By Yitzhak Laor

published in Ha’aretz 25 July 2008

A few years ago, I was invited to a poetry festival in Barcelona. I was happy. I dutifully faxed my poems, had them translated into two languages – Catalonian and Castilian – and checked whatever I could check. Then, in the midst of the dialogue-by-fax, the deal was canceled, the invitation withdrawn – for budgetary reasons, they told me.

I was uneasy about the whole thing until the next invitation arrived, from the Sydney Festival. By then I already knew the ropes, and after the excitement on the other end of the line I said that I wasn’t sure the Israeli Foreign Ministry would “contribute to my expenses,” in the polite phrasing of those who run the state’s cultural affairs, meaning the international “schnorr” system that Israel managed to benefit from, especially in the days of budgetary crisis among cultural institutions. The organizers in Sydney told me I could relax, because the previous year my friend Ronny Someck, who speaks a lot about peace and coexistence, had been there and his ticket had been paid for by the Israeli Foreign Ministry, so I told them they could give it a try. Why not? After all, the money would be coming out of my taxes.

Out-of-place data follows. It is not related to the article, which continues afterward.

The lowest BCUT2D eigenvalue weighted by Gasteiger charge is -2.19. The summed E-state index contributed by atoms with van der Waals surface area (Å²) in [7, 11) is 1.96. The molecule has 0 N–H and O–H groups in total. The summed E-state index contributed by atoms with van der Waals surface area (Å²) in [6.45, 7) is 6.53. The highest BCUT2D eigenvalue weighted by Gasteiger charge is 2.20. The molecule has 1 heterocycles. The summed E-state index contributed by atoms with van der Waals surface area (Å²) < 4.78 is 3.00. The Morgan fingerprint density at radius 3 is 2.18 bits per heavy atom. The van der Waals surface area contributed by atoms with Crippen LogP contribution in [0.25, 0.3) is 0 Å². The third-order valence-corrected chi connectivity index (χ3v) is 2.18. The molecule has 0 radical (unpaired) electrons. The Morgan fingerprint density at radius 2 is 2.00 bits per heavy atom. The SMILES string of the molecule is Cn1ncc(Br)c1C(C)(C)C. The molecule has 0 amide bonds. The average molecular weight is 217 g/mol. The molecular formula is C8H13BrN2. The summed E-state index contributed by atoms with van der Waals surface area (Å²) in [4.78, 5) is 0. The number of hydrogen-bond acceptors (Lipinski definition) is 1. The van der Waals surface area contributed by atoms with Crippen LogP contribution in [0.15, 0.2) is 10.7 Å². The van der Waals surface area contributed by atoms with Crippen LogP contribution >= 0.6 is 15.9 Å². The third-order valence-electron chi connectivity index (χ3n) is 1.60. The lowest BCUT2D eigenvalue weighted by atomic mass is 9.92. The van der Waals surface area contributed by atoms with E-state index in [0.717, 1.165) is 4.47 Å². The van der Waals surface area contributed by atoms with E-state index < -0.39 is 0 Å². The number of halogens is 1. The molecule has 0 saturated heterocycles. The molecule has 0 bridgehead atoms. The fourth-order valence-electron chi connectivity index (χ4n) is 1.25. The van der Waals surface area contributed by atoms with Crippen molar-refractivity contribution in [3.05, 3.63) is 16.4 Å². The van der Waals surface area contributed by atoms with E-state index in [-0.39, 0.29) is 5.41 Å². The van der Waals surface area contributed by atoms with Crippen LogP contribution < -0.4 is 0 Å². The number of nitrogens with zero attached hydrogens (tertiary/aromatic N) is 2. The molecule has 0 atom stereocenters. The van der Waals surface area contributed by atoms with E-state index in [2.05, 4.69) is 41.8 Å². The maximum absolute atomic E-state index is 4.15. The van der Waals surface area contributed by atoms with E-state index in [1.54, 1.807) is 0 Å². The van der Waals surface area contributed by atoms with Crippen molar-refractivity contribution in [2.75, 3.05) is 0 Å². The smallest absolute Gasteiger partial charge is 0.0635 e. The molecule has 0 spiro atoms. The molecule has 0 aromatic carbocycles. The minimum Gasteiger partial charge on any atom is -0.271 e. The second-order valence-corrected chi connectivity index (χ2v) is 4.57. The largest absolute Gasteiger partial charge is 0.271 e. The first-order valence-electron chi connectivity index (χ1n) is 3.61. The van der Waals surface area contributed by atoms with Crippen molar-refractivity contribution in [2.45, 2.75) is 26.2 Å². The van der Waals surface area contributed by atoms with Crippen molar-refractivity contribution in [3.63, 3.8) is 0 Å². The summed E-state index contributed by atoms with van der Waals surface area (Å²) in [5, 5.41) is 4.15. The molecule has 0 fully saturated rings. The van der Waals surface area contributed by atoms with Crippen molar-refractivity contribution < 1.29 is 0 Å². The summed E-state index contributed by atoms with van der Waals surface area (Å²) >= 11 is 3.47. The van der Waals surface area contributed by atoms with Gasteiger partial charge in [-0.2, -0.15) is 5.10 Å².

So we began the process, and eventually, after several e-mails and telephone conversations, the dialogue with Sydney petered out and then, of course, the cancellation arrived. I know they can always issue denials; that is the foundation of a government’s power – the fact that it’s hard to pin it down.

No serious discussion about “acceptance,” even in Israel in recent decades, can deal only with what takes place within the meaningless “writer-review-reader” triangle, as if such a mystical relationship is valid anywhere. Even the Institute for the Translation of Hebrew Literature, with its best translator from Hebrew to English, Dalya Bilu, and its dedicated staff, cannot really contribute to the success of its translations abroad without foreign tours of the writers it translates. Publishers abroad know such things much better than art festivals, which in their innocence think that the Foreign Ministry’s Division for Cultural and Scientific Affairs is the equivalent of Germany’s Goethe Institute, Italy’s Dante Institute or France’s Alliance Francaise. But that is not the case.

Below is the text of the contract that authors and artists sign with the Foreign Ministry in exchange for funding for the most important component in their international career: their trips to cultural and literary events, including film, theater, and dance festivals. The contract (dating from 2007) was e-mailed to me by someone who prefers to remain anonymous. The abbreviations in the body of the text are designed to spare the reader the long-winded legalese.